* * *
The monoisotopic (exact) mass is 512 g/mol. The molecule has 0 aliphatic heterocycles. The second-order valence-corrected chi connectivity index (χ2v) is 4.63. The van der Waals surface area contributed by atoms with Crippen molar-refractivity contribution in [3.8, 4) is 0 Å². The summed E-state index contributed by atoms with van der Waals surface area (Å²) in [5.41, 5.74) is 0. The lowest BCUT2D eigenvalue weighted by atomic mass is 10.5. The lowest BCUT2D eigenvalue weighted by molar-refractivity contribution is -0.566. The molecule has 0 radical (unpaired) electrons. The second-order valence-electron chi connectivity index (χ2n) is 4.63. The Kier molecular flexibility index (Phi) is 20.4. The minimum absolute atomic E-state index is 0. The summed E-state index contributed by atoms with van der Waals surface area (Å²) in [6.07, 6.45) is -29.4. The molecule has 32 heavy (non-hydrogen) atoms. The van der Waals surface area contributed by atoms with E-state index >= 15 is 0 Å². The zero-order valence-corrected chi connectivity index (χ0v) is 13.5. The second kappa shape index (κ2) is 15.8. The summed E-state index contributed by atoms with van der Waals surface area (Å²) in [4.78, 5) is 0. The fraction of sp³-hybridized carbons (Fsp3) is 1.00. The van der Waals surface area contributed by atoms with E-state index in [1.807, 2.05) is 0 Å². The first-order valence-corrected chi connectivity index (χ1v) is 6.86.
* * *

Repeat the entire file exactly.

The monoisotopic (exact) mass is 512 g/mol. The molecule has 0 aliphatic heterocycles. The second-order valence-corrected chi connectivity index (χ2v) is 4.63. The van der Waals surface area contributed by atoms with Crippen molar-refractivity contribution in [3.8, 4) is 0 Å². The summed E-state index contributed by atoms with van der Waals surface area (Å²) in [5.41, 5.74) is 0. The lowest BCUT2D eigenvalue weighted by atomic mass is 10.5. The lowest BCUT2D eigenvalue weighted by molar-refractivity contribution is -0.566. The molecule has 0 radical (unpaired) electrons. The second-order valence-electron chi connectivity index (χ2n) is 4.63. The Kier molecular flexibility index (Phi) is 20.4. The minimum absolute atomic E-state index is 0. The summed E-state index contributed by atoms with van der Waals surface area (Å²) in [6.07, 6.45) is -29.4. The molecule has 32 heavy (non-hydrogen) atoms. The van der Waals surface area contributed by atoms with E-state index >= 15 is 0 Å². The zero-order valence-corrected chi connectivity index (χ0v) is 13.5. The second kappa shape index (κ2) is 15.8. The summed E-state index contributed by atoms with van der Waals surface area (Å²) in [4.78, 5) is 0. The fraction of sp³-hybridized carbons (Fsp3) is 1.00. The van der Waals surface area contributed by atoms with E-state index in [1.807, 2.05) is 0 Å². The first-order valence-corrected chi connectivity index (χ1v) is 6.86.